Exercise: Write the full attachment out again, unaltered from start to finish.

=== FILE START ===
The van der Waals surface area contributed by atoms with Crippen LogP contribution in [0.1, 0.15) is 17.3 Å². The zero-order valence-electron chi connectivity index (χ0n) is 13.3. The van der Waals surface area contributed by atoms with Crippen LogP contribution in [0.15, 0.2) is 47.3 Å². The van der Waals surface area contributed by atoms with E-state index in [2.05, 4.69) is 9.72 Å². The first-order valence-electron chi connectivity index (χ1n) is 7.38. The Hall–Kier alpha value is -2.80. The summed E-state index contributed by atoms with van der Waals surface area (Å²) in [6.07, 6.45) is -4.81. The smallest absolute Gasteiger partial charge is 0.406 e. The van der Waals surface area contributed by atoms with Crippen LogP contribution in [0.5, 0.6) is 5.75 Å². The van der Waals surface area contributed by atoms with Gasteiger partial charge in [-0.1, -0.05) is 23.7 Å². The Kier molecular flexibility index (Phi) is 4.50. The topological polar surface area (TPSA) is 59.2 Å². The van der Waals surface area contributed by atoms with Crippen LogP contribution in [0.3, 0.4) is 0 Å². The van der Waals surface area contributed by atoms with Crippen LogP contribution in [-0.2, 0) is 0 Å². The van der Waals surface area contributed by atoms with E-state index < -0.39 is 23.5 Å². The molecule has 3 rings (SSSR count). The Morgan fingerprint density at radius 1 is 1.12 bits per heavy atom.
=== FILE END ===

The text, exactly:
The van der Waals surface area contributed by atoms with Crippen LogP contribution in [0.1, 0.15) is 17.3 Å². The zero-order valence-electron chi connectivity index (χ0n) is 13.3. The van der Waals surface area contributed by atoms with Crippen LogP contribution in [0.15, 0.2) is 47.3 Å². The van der Waals surface area contributed by atoms with E-state index in [2.05, 4.69) is 9.72 Å². The first-order valence-electron chi connectivity index (χ1n) is 7.38. The Hall–Kier alpha value is -2.80. The summed E-state index contributed by atoms with van der Waals surface area (Å²) in [6.07, 6.45) is -4.81. The smallest absolute Gasteiger partial charge is 0.406 e. The van der Waals surface area contributed by atoms with Crippen LogP contribution in [0.5, 0.6) is 5.75 Å². The van der Waals surface area contributed by atoms with Gasteiger partial charge in [-0.1, -0.05) is 23.7 Å². The Kier molecular flexibility index (Phi) is 4.50. The topological polar surface area (TPSA) is 59.2 Å². The van der Waals surface area contributed by atoms with Crippen LogP contribution in [0.3, 0.4) is 0 Å². The van der Waals surface area contributed by atoms with Crippen LogP contribution in [-0.2, 0) is 0 Å². The van der Waals surface area contributed by atoms with E-state index < -0.39 is 23.5 Å². The molecule has 3 rings (SSSR count). The Morgan fingerprint density at radius 1 is 1.12 bits per heavy atom.